Another marker of Julie’s “half-womanhood” is her voracious sexual desire. Throughout the play, Julie is portrayed as a masculine, sexual aggressor, openly pursuing sex with Jean and multiple other men that work on her estate. However, Strindberg believed that sexual openness was a trait that should be reserved for men, and Julie is therefore shamed once she and Jean consummate their relationship and cannot regain her power over him. Christine references Julie’s history of sexual openness in the play’s opening scene, telling Jean that she is acting “crazy” asking men to dance with her even in front of their partners and wives. This is a “craziness” that Julie inherited from her mother, who drove their family to bankruptcy when she chose to invest her personal fortune with her lover, a common bricklayer, who stole all her money. Indeed, even within the play’s central seduction, Julie’s sexual openness is portrayed as inherently negative. Before they have sex, Jean cautions Miss Julie that it is improper for her to be seen drinking with him in a familiar manner and openly flirting with him. “It is dangerous to play with fire,” he cautions. “Not for me,” replies Miss Julie, “I’m insured.” The “insurance” Julie refers to is undoubtedly her social class, which she sees as protecting her even though it is ultimately the factor that makes her feel she must end her life. The misguided comment further proves that Miss Julie has a skewed understanding of her noble title, failing to see that having sex with Jean will ruin her reputation and brand her as a harlot. Indeed, once Julie and Jean have sex, their power dynamic immediately shifts as Jean shames her for her promiscuity and lack of virtue. For example, when Julie attempts to call Jean a “lackey” and a “menial” for speaking improperly toward her, he responds in kind. “You lackey love, you mistress of a menial – shut up and get out of here!” In parroting Julie’s words back to her, Jean suggests that by having sex with him, Julie has placed herself on his level, and has therefore given up the right to dictate Jean’s actions. Jean emerges from the sexual encounter untarnished, while Julie will never be able to escape from the stain on her reputation and virtue.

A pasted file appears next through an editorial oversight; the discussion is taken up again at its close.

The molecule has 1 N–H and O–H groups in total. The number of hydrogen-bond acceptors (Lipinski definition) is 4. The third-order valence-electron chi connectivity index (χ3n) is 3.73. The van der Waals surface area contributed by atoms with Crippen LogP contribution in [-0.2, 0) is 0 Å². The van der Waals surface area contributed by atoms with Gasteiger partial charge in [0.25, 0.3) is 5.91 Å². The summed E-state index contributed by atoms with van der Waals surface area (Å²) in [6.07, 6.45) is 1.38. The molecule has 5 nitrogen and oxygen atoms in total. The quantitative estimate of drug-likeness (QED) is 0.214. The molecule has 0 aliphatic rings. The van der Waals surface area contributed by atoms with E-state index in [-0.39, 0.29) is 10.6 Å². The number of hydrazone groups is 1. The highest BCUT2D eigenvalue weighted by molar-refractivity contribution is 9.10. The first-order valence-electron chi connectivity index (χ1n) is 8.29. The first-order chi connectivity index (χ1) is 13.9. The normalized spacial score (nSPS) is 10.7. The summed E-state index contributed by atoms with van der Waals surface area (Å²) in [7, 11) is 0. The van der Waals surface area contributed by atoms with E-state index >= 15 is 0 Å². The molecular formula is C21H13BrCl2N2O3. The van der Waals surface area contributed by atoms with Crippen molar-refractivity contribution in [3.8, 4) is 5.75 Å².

Describing Julie in the preface as a “man-hating half woman,” Strindberg ultimately condemns Julie for her contempt and outright hatred of men, which he sees as futile and unnatural. Julie explains that she got engaged to the Country attorney “so that he should be my slave,” indicating that the only relationship Julie wishes to have with men is one in which she can dominate and humiliate them. However, after Jean and Julie have sex, Jean assumes complete control of her future and her fate, showing that Julie’s desire for domination is futile. When Julie realizes that Jean has both ruined her life and murdered her beloved canary, she unleashes a murderous tirade. “I should like to see your whole sex swimming in blood like that thing there,” she tells Jean, “I think I could drink out of your open skull, and bathe my feet in your open breast, and eat your heart from the spit!” In Strindberg’s view, Julie’s hatred of men is yet another of the many qualities that make her an “unnatural woman,” and which therefore ultimately lead to her demise.

Despite her deep and angry resolve to see the death of all men, Julie ends the play scared, confused and powerless. Far from drinking from Jean’s skull, she allows him to dictate the way that she will die, much like her prized canary. For Strindberg, this tragedy is merely the natural extension of Julie’s unnatural upbringing and “weak and degenerate brain.” In his prologue, Strindberg explains that the “half-woman” is not only a threat to herself but to the entirety of society: such women “multiply and produce indeterminate sexes to whom life is a torture.” He explains that, “Fortunately, however, they perish in the end, either from discord with real life, or from the irresistible revolt of their suppressed instincts, or from foiled hopes of possessing the man.” Julie’s end comes as a result of all three: an inability to conform to the dictates of her gender and class; a painful subordination by Jean; and an inability to subjugate all men. As a result, Strindberg shows that Miss Julie’s end is expected, and even goes so far as to suggest that the death of such nonconforming, “unnatural” women is necessary in order to preserve the integrity and future of humanity. Another—and less overtly misogynistic—way of looking at the same set of circumstances, however, would be to suggest that Julie’s demise was a direct outcome of the strict and repressive standards of “natural womanhood” to which she was subjected in her life.